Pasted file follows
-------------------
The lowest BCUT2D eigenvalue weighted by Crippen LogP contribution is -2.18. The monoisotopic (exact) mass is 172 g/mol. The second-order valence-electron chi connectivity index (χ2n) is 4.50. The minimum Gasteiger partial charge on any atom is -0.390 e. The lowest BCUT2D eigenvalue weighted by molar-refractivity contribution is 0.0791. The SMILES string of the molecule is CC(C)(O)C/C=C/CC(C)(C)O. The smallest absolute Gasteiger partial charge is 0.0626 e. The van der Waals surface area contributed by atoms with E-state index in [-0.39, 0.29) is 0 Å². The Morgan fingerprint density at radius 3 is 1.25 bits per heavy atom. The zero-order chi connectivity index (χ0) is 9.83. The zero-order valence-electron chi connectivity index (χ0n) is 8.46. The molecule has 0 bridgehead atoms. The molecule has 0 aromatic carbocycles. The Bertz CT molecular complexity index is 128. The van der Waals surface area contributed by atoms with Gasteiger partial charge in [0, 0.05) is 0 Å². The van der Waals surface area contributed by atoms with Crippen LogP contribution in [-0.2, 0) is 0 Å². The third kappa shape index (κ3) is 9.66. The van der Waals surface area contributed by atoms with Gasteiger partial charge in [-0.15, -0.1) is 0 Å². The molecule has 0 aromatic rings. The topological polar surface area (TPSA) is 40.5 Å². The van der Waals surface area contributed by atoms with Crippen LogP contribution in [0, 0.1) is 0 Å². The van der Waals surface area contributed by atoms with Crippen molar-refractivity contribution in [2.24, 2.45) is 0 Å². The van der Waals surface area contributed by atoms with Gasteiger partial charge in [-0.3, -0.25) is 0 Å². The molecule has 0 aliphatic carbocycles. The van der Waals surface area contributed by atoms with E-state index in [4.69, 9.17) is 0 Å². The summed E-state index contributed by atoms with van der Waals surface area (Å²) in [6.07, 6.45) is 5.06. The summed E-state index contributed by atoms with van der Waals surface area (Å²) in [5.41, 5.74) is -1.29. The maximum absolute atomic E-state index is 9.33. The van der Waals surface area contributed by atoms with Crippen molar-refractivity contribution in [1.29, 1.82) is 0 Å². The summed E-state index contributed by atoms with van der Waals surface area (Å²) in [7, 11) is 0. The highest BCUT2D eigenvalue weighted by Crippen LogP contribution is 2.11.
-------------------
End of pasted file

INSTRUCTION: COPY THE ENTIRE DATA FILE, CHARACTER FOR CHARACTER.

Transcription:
The lowest BCUT2D eigenvalue weighted by Crippen LogP contribution is -2.18. The monoisotopic (exact) mass is 172 g/mol. The second-order valence-electron chi connectivity index (χ2n) is 4.50. The minimum Gasteiger partial charge on any atom is -0.390 e. The lowest BCUT2D eigenvalue weighted by molar-refractivity contribution is 0.0791. The SMILES string of the molecule is CC(C)(O)C/C=C/CC(C)(C)O. The smallest absolute Gasteiger partial charge is 0.0626 e. The van der Waals surface area contributed by atoms with E-state index in [-0.39, 0.29) is 0 Å². The Morgan fingerprint density at radius 3 is 1.25 bits per heavy atom. The zero-order chi connectivity index (χ0) is 9.83. The zero-order valence-electron chi connectivity index (χ0n) is 8.46. The molecule has 0 bridgehead atoms. The molecule has 0 aromatic carbocycles. The Bertz CT molecular complexity index is 128. The van der Waals surface area contributed by atoms with Gasteiger partial charge in [0, 0.05) is 0 Å². The van der Waals surface area contributed by atoms with Crippen LogP contribution in [-0.2, 0) is 0 Å². The third kappa shape index (κ3) is 9.66. The van der Waals surface area contributed by atoms with Gasteiger partial charge in [-0.15, -0.1) is 0 Å². The molecule has 0 aromatic rings. The topological polar surface area (TPSA) is 40.5 Å². The van der Waals surface area contributed by atoms with Crippen LogP contribution in [0, 0.1) is 0 Å². The van der Waals surface area contributed by atoms with Crippen molar-refractivity contribution in [2.24, 2.45) is 0 Å². The van der Waals surface area contributed by atoms with Gasteiger partial charge in [-0.3, -0.25) is 0 Å². The molecule has 0 aliphatic carbocycles. The van der Waals surface area contributed by atoms with E-state index in [4.69, 9.17) is 0 Å². The summed E-state index contributed by atoms with van der Waals surface area (Å²) in [6.07, 6.45) is 5.06. The summed E-state index contributed by atoms with van der Waals surface area (Å²) in [5.41, 5.74) is -1.29. The maximum absolute atomic E-state index is 9.33. The van der Waals surface area contributed by atoms with Crippen molar-refractivity contribution in [1.29, 1.82) is 0 Å². The summed E-state index contributed by atoms with van der Waals surface area (Å²) in [7, 11) is 0. The highest BCUT2D eigenvalue weighted by Crippen LogP contribution is 2.11.